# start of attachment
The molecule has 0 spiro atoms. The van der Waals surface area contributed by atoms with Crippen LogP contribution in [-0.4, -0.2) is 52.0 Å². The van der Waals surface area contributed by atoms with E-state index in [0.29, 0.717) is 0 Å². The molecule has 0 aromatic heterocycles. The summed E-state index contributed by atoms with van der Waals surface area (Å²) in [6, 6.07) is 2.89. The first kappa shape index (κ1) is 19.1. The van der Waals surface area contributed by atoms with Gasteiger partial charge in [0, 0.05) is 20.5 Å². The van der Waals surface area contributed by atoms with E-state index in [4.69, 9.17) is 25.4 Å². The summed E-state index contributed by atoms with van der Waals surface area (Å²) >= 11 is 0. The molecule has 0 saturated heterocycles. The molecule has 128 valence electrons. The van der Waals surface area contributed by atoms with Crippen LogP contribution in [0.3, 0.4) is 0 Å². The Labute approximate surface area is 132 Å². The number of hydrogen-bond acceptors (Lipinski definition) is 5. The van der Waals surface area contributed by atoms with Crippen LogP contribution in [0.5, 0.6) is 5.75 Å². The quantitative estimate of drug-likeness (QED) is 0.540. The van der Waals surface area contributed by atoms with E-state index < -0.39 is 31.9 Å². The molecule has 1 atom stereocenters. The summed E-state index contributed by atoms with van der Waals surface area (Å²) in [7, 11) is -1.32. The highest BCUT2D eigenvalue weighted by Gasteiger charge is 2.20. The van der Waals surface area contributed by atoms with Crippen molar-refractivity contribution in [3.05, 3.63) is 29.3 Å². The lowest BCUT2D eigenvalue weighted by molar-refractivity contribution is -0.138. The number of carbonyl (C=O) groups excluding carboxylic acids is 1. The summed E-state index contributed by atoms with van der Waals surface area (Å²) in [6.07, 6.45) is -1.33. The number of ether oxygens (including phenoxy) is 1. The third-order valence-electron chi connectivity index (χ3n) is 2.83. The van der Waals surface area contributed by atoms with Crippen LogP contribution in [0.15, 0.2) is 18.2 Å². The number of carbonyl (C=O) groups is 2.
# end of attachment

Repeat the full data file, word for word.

The molecule has 0 spiro atoms. The van der Waals surface area contributed by atoms with Crippen LogP contribution in [-0.4, -0.2) is 52.0 Å². The van der Waals surface area contributed by atoms with E-state index in [0.29, 0.717) is 0 Å². The molecule has 0 aromatic heterocycles. The summed E-state index contributed by atoms with van der Waals surface area (Å²) in [6, 6.07) is 2.89. The first kappa shape index (κ1) is 19.1. The van der Waals surface area contributed by atoms with Gasteiger partial charge in [0, 0.05) is 20.5 Å². The van der Waals surface area contributed by atoms with E-state index in [4.69, 9.17) is 25.4 Å². The summed E-state index contributed by atoms with van der Waals surface area (Å²) >= 11 is 0. The molecule has 0 saturated heterocycles. The molecule has 128 valence electrons. The van der Waals surface area contributed by atoms with Crippen LogP contribution in [0.3, 0.4) is 0 Å². The Labute approximate surface area is 132 Å². The number of hydrogen-bond acceptors (Lipinski definition) is 5. The van der Waals surface area contributed by atoms with Crippen LogP contribution in [0.5, 0.6) is 5.75 Å². The quantitative estimate of drug-likeness (QED) is 0.540. The van der Waals surface area contributed by atoms with E-state index < -0.39 is 31.9 Å². The molecule has 1 atom stereocenters. The summed E-state index contributed by atoms with van der Waals surface area (Å²) in [7, 11) is -1.32. The highest BCUT2D eigenvalue weighted by Gasteiger charge is 2.20. The van der Waals surface area contributed by atoms with Crippen molar-refractivity contribution in [3.05, 3.63) is 29.3 Å². The lowest BCUT2D eigenvalue weighted by molar-refractivity contribution is -0.138. The number of carbonyl (C=O) groups excluding carboxylic acids is 1. The summed E-state index contributed by atoms with van der Waals surface area (Å²) in [6.07, 6.45) is -1.33. The number of ether oxygens (including phenoxy) is 1. The third-order valence-electron chi connectivity index (χ3n) is 2.83. The van der Waals surface area contributed by atoms with Crippen LogP contribution in [0.15, 0.2) is 18.2 Å². The number of carbonyl (C=O) groups is 2.